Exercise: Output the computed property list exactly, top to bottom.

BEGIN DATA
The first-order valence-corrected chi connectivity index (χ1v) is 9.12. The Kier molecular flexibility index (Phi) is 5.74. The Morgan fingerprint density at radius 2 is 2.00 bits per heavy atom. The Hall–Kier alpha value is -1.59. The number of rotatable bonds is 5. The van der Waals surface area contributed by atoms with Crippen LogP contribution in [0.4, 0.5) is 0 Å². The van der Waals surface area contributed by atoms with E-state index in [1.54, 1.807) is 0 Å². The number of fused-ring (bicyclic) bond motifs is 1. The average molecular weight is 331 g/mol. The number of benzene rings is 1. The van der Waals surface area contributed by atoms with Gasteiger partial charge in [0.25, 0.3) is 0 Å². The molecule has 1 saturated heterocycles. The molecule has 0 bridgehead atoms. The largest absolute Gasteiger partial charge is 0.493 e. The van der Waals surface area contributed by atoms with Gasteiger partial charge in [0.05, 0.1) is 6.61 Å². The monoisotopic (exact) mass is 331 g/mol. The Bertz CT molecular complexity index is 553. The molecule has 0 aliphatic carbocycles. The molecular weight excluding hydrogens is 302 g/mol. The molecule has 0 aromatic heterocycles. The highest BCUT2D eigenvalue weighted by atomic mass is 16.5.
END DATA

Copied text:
The first-order valence-corrected chi connectivity index (χ1v) is 9.12. The Kier molecular flexibility index (Phi) is 5.74. The Morgan fingerprint density at radius 2 is 2.00 bits per heavy atom. The Hall–Kier alpha value is -1.59. The number of rotatable bonds is 5. The van der Waals surface area contributed by atoms with Crippen LogP contribution in [0.4, 0.5) is 0 Å². The van der Waals surface area contributed by atoms with E-state index in [1.54, 1.807) is 0 Å². The number of fused-ring (bicyclic) bond motifs is 1. The average molecular weight is 331 g/mol. The number of benzene rings is 1. The van der Waals surface area contributed by atoms with Gasteiger partial charge in [0.25, 0.3) is 0 Å². The molecule has 1 saturated heterocycles. The molecule has 0 bridgehead atoms. The largest absolute Gasteiger partial charge is 0.493 e. The van der Waals surface area contributed by atoms with Gasteiger partial charge in [0.05, 0.1) is 6.61 Å². The monoisotopic (exact) mass is 331 g/mol. The Bertz CT molecular complexity index is 553. The molecule has 0 aliphatic carbocycles. The molecular weight excluding hydrogens is 302 g/mol. The molecule has 0 aromatic heterocycles. The highest BCUT2D eigenvalue weighted by atomic mass is 16.5.